• Lewy, Alfred (PI)

Project: Research project

Project Details


We have concentrated all of our research efforts on the study of the role of biological rhythms in sleep and mood disorders. We have found that human nighttime melatonin production is suppressed by bright light. This discovery led to the use of bright light in the morning in order to cause a phase advance and in the evening to cause a phase delay. These findings have been applied in the treatment of circadian phase disorders, which include advanced and delayed sleep phase syndrome, jet lag and maladaptation to shift work. One of the most responsive disorders to bright light treatment is winter depression. However, it is not known whether or not this disorder has a significant biological rhythm component. We have proposed a biological rhythm hypothesis in order to further our knowledge of why these patients become depressed in the winter and how bright light exposure is antidepressant. The phase shift hypothesis states that winter depressives become phase delayed in response to the short natural photoperiod (the later dawn) at this time of year. It further states that bright light exposure should be most antidepressant when scheduled in the morning at which time it will cause a corrective circadian phase advance. Although the phase shift hypothesis is probably the most actively tested of the winter depression hypotheses, it is controversial: some studies show morning light to be more antidepressant than evening light, other studies show no difference. We have recently completed the largest single comparison of morning versus. evening light in this patient population, the results of which support the phase shift hypothesis. However, although morning light is more antidepressant than evening light, evening light depression ratings are lower than baseline ratings. Therefore, it is still possible that the antidepressant response to light is not dependent upon a phase advance. The present study proposes to determine whether or not a phase advance is a significant component of morning light's antidepressant effect. It is based on our recent discovery of a phase response curve for exogenous administration of melatonin in humans: administration of melatonin in the afternoon causes a phase advance similar to that caused by morning light exposure; administration of melatonin in the morning causes a phase delay similar to that caused by evening light. By causing circadian phase shifts through an entirely different phase-resetting agent, we can conduct an important test of the phase shift hypothesis. The proposed study should further our understanding of light melatonin and biological rhythms in winter depression.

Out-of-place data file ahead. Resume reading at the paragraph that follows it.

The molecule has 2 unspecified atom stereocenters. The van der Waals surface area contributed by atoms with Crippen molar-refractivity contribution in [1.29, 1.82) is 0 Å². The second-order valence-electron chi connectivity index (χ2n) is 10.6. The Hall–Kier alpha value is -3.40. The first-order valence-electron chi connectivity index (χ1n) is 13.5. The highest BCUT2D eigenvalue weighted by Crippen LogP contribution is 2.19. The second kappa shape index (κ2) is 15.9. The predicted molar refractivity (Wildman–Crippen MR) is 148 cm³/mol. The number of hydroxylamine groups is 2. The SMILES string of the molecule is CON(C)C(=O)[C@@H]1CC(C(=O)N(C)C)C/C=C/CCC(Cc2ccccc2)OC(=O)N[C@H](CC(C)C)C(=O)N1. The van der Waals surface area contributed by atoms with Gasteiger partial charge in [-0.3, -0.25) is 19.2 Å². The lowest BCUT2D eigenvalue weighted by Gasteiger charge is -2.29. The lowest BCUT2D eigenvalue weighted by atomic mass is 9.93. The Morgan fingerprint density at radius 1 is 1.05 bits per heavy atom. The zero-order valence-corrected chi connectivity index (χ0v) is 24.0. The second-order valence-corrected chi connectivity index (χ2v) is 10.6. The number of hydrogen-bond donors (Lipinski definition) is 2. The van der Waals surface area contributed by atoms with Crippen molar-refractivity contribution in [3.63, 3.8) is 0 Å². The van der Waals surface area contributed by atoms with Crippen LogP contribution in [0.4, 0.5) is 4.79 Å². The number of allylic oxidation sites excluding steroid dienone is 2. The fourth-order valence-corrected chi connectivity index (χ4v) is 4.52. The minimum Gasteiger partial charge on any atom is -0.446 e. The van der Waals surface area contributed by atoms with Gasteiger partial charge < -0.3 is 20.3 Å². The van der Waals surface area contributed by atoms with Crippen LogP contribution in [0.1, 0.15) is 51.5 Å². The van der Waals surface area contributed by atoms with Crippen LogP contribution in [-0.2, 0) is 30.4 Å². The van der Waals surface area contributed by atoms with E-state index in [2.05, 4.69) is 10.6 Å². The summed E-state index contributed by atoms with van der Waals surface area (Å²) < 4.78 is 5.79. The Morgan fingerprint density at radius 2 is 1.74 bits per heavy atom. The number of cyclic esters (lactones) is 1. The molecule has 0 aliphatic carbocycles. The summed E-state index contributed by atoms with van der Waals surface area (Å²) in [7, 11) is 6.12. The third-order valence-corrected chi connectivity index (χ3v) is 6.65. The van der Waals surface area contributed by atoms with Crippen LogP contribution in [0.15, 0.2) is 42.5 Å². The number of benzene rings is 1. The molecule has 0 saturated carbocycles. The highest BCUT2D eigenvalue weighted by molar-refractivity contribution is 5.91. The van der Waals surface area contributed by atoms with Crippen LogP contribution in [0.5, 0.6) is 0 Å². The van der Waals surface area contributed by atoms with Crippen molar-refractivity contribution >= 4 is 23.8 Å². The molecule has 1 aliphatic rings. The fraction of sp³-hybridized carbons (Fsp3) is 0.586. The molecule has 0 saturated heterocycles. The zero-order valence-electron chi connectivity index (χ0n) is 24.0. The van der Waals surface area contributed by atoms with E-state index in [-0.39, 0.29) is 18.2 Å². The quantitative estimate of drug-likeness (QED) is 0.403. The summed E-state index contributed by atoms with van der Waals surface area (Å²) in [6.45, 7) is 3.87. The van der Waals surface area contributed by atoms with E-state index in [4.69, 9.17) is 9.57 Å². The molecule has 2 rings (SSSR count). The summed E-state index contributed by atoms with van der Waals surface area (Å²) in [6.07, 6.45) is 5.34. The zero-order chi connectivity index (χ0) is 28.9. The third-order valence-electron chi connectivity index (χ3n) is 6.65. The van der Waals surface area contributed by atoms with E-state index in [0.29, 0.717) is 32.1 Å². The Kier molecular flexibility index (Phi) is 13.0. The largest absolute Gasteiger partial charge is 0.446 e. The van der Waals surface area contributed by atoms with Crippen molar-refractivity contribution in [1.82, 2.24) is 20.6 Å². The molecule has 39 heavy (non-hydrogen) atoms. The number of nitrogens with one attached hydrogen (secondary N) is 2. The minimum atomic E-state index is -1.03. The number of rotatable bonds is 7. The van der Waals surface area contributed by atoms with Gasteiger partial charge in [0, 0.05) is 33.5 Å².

Effective start/end date9/1/974/30/04


  • National Institutes of Health: $154,874.00
  • National Institutes of Health: $145,981.00
  • National Institutes of Health: $159,521.00


  • Medicine(all)


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